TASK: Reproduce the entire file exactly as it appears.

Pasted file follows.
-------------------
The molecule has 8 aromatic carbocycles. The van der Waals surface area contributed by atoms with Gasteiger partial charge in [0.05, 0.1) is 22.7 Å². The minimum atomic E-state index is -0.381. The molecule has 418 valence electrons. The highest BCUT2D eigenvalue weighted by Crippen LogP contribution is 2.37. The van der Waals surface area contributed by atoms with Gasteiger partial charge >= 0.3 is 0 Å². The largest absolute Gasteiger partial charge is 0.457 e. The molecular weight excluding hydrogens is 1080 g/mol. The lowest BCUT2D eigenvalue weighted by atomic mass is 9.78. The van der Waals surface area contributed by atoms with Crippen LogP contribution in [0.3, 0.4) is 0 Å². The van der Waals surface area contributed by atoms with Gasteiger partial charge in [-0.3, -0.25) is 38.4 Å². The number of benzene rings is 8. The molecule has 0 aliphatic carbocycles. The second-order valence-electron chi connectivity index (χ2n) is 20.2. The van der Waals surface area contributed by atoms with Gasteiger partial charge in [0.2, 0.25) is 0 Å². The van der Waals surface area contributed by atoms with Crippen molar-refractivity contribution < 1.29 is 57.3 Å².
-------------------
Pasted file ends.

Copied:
The molecule has 8 aromatic carbocycles. The van der Waals surface area contributed by atoms with Gasteiger partial charge in [0.05, 0.1) is 22.7 Å². The minimum atomic E-state index is -0.381. The molecule has 418 valence electrons. The highest BCUT2D eigenvalue weighted by Crippen LogP contribution is 2.37. The van der Waals surface area contributed by atoms with Gasteiger partial charge >= 0.3 is 0 Å². The largest absolute Gasteiger partial charge is 0.457 e. The molecular weight excluding hydrogens is 1080 g/mol. The lowest BCUT2D eigenvalue weighted by atomic mass is 9.78. The van der Waals surface area contributed by atoms with Crippen LogP contribution in [0.3, 0.4) is 0 Å². The van der Waals surface area contributed by atoms with Gasteiger partial charge in [-0.3, -0.25) is 38.4 Å². The number of benzene rings is 8. The molecule has 0 aliphatic carbocycles. The second-order valence-electron chi connectivity index (χ2n) is 20.2. The van der Waals surface area contributed by atoms with Gasteiger partial charge in [0.2, 0.25) is 0 Å². The van der Waals surface area contributed by atoms with Crippen molar-refractivity contribution < 1.29 is 57.3 Å².